Hi 71 / Lo 63
|Volume 72, Issue 102,
Wednesday, February 28, 2007
Scenes of kindness
Academy Award-winning actor Sidney Poitier says he owes much in his life to philanthropy
by DEANNA MENDOZA
Academy Award-winning actor Sidney Poitier said philanthropy has impacted his life and helped promote the oneness of the human family at a lecture Monday at the Hobby Center for Performing Arts.
"Philanthropy is a profound manifestation of the very best in us all," Poitier said. Philanthropists, he said, enable the oneness of humans to persist through acts of goodwill.
"Without (philanthropists') continued indispensable efforts, and yours, our world would be more inhospitable, less humane and infinitely less hopeful than we hope to be for our mutual ongoing survival," Poitier said.
Poitier, who was knighted in 1974, took the audience through 12 snapshots of his life, starting from birth to his childhood on Cat Island in the Bahamas and ending with his arrival in Hollywood.
Two snapshots personified the considerable impact acts of kindness have had on Poitier's life. The first was after he was arrested for vagrancy when he was 16 and living in New York City.
When he was released the next morning, an officer followed him and asked where he planned to go. The destitute Poitier told the officer he didn't know, which then prompted the officer to give him 50 cents and the address of an orphanage run by Catholic nuns in Brooklyn.
After being taken in by the sisters, Poitier spent two weeks weighing his options. He left the orphanage and joined the Army. Although he had to lie about his age to enter the service, he never again had to live on the streets.
As a result of the benevolence he experienced, Poitier expressed the importance of thanking people for their kindness before they leave your life.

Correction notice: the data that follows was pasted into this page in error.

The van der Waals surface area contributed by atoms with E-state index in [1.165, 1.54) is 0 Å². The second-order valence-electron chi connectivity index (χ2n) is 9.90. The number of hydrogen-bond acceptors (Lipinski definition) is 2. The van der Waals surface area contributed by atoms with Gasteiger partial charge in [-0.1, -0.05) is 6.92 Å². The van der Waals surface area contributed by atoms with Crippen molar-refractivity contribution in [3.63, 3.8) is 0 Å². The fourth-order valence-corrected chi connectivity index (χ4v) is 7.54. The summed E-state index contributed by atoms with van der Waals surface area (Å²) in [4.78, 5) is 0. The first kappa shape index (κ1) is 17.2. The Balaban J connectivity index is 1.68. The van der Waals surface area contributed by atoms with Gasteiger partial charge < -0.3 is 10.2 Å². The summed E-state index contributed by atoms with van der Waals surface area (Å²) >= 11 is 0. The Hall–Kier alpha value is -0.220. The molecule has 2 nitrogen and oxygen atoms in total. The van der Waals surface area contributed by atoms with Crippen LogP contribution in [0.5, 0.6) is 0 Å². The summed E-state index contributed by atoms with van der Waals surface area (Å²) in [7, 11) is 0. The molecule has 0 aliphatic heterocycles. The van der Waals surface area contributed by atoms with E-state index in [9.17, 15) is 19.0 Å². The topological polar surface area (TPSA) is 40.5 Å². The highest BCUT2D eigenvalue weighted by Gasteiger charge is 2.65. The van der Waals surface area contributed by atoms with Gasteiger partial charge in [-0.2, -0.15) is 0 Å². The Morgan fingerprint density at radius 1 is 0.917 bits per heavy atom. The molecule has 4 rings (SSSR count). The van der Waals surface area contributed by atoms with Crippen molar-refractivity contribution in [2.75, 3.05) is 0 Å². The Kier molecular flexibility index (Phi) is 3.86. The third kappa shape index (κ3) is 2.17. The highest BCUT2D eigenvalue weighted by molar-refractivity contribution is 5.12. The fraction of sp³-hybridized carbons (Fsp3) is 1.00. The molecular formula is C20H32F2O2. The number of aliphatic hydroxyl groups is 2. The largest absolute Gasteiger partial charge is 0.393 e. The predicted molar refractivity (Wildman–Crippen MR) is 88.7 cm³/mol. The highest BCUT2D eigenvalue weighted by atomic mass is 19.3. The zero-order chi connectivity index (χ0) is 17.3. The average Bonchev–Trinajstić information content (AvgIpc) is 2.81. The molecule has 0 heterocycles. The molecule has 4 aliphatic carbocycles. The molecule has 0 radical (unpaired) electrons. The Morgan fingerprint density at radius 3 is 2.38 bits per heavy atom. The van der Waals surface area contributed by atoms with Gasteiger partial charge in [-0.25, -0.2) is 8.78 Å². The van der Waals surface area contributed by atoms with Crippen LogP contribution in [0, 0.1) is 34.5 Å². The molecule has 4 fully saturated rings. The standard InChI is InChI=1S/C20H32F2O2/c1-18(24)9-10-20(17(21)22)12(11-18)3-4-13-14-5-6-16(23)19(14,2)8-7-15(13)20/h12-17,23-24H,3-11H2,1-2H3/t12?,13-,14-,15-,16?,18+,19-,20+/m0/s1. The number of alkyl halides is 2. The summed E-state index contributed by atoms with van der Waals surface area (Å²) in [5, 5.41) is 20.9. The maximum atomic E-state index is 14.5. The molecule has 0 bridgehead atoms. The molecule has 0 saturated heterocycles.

"I regret that the opportunity has never arisen in which I could have properly thanked that police officer, not only for the 50 cents and suggesting the sisters in Brooklyn, but also for what was in his heart when he followed me out of that police station on West 33rd Street," Poitier said.
The second experience he highlighted is the one Poitier considers to be synonymous with the word philanthropy.
While working as a dishwasher in a restaurant in Queens, N.Y., Poitier sat reading a newspaper waiting for the waiters to finish their coffee so he could wash the last of the dishes and go home.
One of the waiters asked him what was new in the paper, to which Poitier answered truthfully and told him he was only trying to teach himself to read better, and so he could not explain what was in the paper.
The waiter then offered to read the paper with him, and did so every night after that until Poitier learned.
When the waiter quit his job, Poitier was once again faced with the regret of not expressing his gratitude.
"Our paths never crossed again. We went on our separate ways, drawing to our individual destinies," he said. "As for me, burdened with an unresolved regret for having squandered opportunities to have thanked him fully and properly."
Poitier's speech was sponsored as part of the Brilliant Lecture Series: Conversations With Brilliance.
Poitier, who is the current ambassador to Japan for the Bahamas, advised his audience always to keep trying.
"It doesn't matter how many times you've been knocked down, what matters is what you do with your time after you get up."
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